This blog post by Timothy Terrell originally appeared on November 24, 2009 on the now-discontinued Market Process Blog, published by the Initiative for Public Choice and Market Process at the College of Charleston.
A New York court has decided that the state may seize privately owned land in Brooklyn under the eminent domain power for the purpose of building a development to include apartments, office buildings, and an arena for the New Jersey Nets. “The New York justices, writing in Daniel Goldstein v. New York State Urban Development Corp., ruled that it was lawful under the state’s constitution for the state entity to seize the downtown Brooklyn land to improve blighted conditions,” writes the Wall Street Journal today.
The court may be right about what the state constitution allows. However, an expanded definition of “blight” should be a matter of concern even to those who might approve of the idea of eminent domain. Any low-income neighborhood could be subject to seizure. Indeed, concern over an expansive interpretation of the eminent domain power prompted many states to amend their constitutions after the infamous Kelo decision took private residences for a Pfizer development project in 2005. Yet the eminent domain power remains a dangerous source of uncertainty over property rights. As the role of government expands, the range of projects that might be deemed a “public purpose” could extend further.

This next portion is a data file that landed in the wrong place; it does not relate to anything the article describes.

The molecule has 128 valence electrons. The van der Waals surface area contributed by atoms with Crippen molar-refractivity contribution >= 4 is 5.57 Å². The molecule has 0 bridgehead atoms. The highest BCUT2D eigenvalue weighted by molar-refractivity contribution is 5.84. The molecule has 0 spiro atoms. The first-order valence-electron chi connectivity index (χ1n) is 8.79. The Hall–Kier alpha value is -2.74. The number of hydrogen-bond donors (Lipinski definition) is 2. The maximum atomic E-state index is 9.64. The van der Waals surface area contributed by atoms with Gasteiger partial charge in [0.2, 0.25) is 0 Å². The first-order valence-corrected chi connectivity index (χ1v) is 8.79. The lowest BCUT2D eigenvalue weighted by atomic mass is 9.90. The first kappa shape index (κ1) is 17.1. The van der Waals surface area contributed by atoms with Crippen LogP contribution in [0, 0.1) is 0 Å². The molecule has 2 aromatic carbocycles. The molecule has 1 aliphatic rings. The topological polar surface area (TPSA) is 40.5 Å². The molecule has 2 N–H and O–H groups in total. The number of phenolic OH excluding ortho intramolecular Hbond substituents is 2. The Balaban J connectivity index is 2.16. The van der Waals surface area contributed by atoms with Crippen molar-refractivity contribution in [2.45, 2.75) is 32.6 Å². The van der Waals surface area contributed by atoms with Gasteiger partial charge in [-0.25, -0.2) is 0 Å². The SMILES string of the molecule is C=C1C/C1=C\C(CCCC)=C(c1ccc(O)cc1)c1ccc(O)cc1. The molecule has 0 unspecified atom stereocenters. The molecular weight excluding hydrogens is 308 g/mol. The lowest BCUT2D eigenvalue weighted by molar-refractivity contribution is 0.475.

From an economist’s perspective, if the value of the land as a development is truly greater than its opportunity cost (in its current use, at least), the developers would be able to compensate the current owners. This is not the only 22-acre tract in the New York City area suitable for an arena, and therefore a holdout problem seems unlikely here, even if holdout problems alone were enough to justify eminent domain.